If the “democratic” balance is strongly negative, how likely do you think it is for Democrats disappointed by Biden to turn to Trump in the hope that he can do better?
Many Democrats have already stated that they will hold their noses and vote for Trump. Americans are very pragmatic: if you asked them whether they are better off now or four years ago… The problem is what has been dragging on for years: the Democrats have not been able or have not wanted to create the conditions for some credible leader to emerge. Today, if the candidates were Biden and Trump, many Democrats would either vote for Trump or not vote at all and still favor Trump.
Do you have an idea of how many of these Democrats are, percentage-wise, compared to the total?
The current situation mirrors that of 2016, with Hillary Clinton being very, very unpopular even among her electorate. Some supporters of Bernie Sanders – the primary opponent whose candidacy Clinton snatched – openly voted for Trump, and many others abstained.
What is Trump’s political program in response to the evident Democratic failure, and what, in your opinion, are his strengths and weaknesses?
Certainly, Trump has very clear ideas because he has already been in the White House. From an economic point of view, certainly the strength is to remove woke follies and fanaticism, which in this case translates into green fanaticism. Also from an energy point of view, therefore, a return to fossil fuels. And then, an economy that aims to bring companies back to the United States and discourage them from “outsourcing,” as he had already done in his first term. This way, those who invest and produce in the United States benefit, creating wealth and jobs. And again, resuming the discussion of tariffs with China. When Biden arrived, he criticized it but did not remove them: it means that Trump was right on this too. So, continue on America First. The weakness, paradoxically, is also the strength: the temptation of excessive isolationism. But Trump is a businessman, and I believe he will be able to combine America First with an international dimension, which the United States must continue to have as protagonists.
What is the “Woke Ideology” that flourished during the Democratic period, and why, in your opinion, is it not working?
The Woke ideology is a set of dictates that start from the assumption of the “politically correct”: a substantial dictatorship of minorities – LGBT, racial – applying a kind of reverse racism, also using “cancel culture.” Like the erasure of history by totalitarian regimes, for example. Advocates of woke ideology, found even in Harvard and Yale Universities, consider everything derived from Western culture from the Renaissance onwards as evil. I exaggerate to clarify and summarize the concept: history is made only by whites who subjugated blacks and women, so everything is “evil,” everything to be erased. Harvard canceling the course on the Renaissance, statues of Christopher Columbus toppled… In short, a whole series of abominations that are part of the woke ideology, which also includes gender ideology. From my point of view, this ideology represents evil, what is leading the United States to decline today. This ideology also translates negatively economically: for example, sustainability criteria for energy and the environment… The false myth of sustainability that introduces absolutely unattainable criteria for “normal” companies, which may be forced to close because they cannot comply. In the end, it always favors multinational corporations. It’s a shell game.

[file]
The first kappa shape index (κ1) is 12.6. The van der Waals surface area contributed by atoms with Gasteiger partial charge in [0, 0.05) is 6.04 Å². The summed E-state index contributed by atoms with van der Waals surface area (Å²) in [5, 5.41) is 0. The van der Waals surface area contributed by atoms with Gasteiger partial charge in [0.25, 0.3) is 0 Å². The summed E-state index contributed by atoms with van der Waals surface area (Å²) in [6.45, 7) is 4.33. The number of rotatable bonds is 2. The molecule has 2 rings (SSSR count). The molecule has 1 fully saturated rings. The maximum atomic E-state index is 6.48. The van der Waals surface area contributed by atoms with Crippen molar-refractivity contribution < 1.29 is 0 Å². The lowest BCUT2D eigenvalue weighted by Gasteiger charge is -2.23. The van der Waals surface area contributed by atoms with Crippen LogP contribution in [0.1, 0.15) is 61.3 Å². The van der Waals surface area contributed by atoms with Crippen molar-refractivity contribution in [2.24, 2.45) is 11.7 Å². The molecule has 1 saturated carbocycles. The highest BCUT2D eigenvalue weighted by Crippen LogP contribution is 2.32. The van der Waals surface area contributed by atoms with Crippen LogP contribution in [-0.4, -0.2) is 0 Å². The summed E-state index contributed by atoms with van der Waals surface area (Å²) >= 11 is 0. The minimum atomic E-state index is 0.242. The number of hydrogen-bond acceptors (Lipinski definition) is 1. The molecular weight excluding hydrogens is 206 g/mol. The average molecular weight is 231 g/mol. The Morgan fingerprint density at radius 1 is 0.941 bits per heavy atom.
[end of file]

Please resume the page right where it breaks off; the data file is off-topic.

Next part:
What scenarios do you foresee in the United States if a Democratic president who once again becomes the spokesperson for the aforementioned cultures and ideologies is elected?
In the United States, we could even come to a civil war. Yes, because… I reiterate, I am making objective observations, just listen to any Biden speech, or even read his tweets, or those of other Democratic leaders. They accuse Trump of his tones, but let’s see how they talk. They are absolutely divisive. After Trump’s triumph in Iowa, Biden did not speak of “Republican voters” but “Republican extremists.” And he, mind you, should be and speak as the President of all. So I foresee a scenario, if they were to prevail… Apocalyptic. Not to mention everything that could happen in schools because of gender ideology…